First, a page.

LSC chair and professor Dominique Brossard served as a committee member of the National Academies of Sciences, Engineering, and Medicine’s latest study on the impacts of genetically engineered crops.  The 20 expert committee investigated the potential economic, agronomic, health, safety, and other impacts of genetically engineered crops and food. The committee’s report, ‘Genetically Engineered Crops: Experiences and Prospects’ was released in mid-May of 2016, and provides an independent, objective examination of a range of issues related to GE crops based on scientific evidence.

Genetically Engineered Crops: Experiences and ProspectsThe committee members, which also included Biochemistry professor Richard Amasino, made sure to listen to and incorporate a large range of voices and points of view within the report. They examined over 1,000 research and other publications related to the topic; held information-gathering meetings via three in-person meetings and 15 webinars (for a total of 80 presentations); and read more than 700 comments submitted by members of the public.

Brossard points out that the committee took an innovative approach to help increase the openness and transparency of their work, including having a committee website that shared information about the study and the efforts along the way, and making the results easily accessible and widely shared.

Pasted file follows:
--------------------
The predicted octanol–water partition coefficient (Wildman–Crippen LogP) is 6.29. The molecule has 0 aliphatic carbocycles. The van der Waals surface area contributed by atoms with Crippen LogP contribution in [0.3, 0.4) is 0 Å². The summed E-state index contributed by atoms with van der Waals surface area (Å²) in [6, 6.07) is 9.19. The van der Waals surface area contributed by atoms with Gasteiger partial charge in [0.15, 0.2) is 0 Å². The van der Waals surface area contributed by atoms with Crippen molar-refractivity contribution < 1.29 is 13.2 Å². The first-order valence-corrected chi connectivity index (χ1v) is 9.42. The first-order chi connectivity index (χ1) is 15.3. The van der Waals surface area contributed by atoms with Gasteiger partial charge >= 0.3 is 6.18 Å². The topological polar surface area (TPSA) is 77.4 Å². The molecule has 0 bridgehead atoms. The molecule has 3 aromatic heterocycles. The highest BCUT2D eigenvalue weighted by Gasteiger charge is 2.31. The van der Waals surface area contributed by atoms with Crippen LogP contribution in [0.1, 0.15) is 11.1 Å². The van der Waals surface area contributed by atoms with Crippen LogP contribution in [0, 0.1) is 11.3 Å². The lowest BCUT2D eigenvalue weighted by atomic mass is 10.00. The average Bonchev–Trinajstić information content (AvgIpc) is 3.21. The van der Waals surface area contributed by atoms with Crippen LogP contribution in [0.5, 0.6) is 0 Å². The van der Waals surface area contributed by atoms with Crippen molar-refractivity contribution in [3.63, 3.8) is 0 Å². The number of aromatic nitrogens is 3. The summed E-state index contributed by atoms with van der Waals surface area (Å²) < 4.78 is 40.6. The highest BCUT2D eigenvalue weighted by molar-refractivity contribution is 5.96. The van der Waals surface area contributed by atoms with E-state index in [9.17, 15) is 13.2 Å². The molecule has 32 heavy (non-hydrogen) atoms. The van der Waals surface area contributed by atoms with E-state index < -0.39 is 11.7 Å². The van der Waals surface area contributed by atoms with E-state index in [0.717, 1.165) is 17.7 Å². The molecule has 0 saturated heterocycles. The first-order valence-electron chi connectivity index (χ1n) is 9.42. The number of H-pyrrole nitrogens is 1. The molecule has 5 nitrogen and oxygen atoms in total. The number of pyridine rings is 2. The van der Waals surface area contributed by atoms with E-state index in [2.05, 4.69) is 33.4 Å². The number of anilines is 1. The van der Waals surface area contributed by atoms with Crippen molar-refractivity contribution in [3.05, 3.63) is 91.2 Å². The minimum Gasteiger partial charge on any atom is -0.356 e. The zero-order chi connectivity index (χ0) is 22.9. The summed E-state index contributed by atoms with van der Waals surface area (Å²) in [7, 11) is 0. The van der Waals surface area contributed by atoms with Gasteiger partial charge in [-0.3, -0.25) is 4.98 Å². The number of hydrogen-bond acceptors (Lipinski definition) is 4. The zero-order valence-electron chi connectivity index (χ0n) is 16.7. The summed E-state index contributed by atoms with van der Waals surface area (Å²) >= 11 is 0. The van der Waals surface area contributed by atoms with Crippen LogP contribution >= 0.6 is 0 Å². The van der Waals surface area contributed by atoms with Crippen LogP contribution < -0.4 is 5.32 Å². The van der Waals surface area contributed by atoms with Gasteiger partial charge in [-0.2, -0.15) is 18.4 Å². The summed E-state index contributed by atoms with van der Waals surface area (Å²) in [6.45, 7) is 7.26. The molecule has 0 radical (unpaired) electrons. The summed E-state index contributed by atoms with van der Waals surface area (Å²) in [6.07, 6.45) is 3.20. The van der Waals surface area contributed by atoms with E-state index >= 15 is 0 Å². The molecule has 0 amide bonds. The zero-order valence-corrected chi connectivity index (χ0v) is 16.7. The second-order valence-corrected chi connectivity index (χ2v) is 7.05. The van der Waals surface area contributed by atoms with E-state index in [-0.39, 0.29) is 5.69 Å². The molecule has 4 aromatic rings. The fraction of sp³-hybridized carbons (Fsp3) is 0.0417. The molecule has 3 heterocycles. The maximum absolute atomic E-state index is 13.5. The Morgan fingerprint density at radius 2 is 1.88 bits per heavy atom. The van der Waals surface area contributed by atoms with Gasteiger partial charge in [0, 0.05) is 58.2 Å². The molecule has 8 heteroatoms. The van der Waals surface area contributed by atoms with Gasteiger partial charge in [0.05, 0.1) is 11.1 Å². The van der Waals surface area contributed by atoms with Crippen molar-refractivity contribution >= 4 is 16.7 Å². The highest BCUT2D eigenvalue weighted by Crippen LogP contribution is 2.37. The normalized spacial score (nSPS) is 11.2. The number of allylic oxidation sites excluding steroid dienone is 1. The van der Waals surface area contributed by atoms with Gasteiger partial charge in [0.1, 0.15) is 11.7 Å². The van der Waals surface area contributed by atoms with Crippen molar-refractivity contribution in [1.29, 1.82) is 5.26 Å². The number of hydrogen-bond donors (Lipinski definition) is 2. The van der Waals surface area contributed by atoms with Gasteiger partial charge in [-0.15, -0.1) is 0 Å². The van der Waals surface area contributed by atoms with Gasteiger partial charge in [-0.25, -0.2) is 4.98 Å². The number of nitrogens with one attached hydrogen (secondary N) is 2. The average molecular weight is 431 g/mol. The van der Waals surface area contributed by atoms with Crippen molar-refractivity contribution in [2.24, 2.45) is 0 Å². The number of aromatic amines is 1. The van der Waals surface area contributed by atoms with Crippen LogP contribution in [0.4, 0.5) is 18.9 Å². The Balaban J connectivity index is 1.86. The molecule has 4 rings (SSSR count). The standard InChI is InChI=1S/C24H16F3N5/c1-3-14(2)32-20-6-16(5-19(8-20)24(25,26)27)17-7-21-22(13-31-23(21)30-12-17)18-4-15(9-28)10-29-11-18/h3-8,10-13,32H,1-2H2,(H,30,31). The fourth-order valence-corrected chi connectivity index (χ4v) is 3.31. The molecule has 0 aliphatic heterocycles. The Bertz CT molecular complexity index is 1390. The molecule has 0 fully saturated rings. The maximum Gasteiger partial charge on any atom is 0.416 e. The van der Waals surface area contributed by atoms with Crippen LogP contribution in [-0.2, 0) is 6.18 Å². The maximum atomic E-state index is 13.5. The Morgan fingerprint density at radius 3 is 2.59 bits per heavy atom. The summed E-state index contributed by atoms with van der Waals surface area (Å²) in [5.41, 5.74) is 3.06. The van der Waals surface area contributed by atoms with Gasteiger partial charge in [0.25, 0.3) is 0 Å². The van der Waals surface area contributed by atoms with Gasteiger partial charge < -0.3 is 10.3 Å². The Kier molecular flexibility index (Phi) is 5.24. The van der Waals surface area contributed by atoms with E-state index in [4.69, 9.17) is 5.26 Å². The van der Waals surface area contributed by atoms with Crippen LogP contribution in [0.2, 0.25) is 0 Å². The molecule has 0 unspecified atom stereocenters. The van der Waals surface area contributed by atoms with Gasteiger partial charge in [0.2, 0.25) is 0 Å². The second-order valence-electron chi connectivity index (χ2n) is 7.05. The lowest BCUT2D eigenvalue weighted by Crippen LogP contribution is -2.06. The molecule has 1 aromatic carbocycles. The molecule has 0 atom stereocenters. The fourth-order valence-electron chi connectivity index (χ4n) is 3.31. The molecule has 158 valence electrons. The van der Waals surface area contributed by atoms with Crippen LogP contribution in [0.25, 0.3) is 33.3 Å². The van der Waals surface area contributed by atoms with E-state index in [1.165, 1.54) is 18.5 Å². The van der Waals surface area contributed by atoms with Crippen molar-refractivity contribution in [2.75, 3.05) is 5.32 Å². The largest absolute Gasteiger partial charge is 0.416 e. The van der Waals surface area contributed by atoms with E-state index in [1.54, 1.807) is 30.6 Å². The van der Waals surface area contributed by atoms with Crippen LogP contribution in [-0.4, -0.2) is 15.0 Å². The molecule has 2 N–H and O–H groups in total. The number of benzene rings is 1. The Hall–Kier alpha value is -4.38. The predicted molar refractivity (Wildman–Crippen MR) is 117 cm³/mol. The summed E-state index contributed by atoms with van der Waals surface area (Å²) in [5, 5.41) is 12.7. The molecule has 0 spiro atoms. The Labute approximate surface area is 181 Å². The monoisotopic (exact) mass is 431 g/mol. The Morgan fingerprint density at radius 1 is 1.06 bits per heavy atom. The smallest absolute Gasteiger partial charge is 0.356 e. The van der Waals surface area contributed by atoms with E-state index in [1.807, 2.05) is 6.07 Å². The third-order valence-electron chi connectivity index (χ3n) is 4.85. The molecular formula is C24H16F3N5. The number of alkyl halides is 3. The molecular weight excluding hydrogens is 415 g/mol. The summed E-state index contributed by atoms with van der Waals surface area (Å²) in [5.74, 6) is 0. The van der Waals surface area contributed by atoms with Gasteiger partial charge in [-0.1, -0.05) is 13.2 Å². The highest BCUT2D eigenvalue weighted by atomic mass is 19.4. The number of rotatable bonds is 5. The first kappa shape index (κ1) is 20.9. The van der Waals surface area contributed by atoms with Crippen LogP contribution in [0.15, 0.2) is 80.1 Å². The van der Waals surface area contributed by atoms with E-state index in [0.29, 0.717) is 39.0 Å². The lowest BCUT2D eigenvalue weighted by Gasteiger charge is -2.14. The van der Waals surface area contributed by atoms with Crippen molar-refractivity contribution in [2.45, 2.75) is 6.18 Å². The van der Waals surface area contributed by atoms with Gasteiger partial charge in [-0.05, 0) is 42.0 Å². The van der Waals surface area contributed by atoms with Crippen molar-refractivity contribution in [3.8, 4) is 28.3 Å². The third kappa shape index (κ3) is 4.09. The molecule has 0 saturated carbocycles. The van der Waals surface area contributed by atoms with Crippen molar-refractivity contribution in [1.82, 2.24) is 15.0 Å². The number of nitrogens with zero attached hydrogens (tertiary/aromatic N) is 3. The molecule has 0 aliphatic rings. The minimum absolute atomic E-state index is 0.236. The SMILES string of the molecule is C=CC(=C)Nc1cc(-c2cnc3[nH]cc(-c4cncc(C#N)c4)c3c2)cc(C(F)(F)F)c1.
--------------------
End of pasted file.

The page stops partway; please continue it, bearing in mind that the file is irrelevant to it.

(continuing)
The report is available for free download via the National Academies of Sciences, Engineering and Medicine GE Crops website. According to William Kearney with the Academies’ Office of News & Public Information, the report was the fastest Academies report to reach 10,000 downloads. It has been downloaded more than 16,000 times in 110 countries and covered in more than 200 media outlets to date.

Some of that coverage highlighted Brossards’ contribution, including a MIT Technology Review article and a Washington Post story featuring LSC’s Brossard, among many others.

Brossard and Amasino traveled to Washington D.C. to participate in the congressional and public briefings associated with the release of the report. Brossard is continuing to speak with the media on the report and has talks scheduled into the fall to discuss the results.

For more information or to keep up to date with the discussion, be sure to check out the Twitter conversation at #GECropStudy.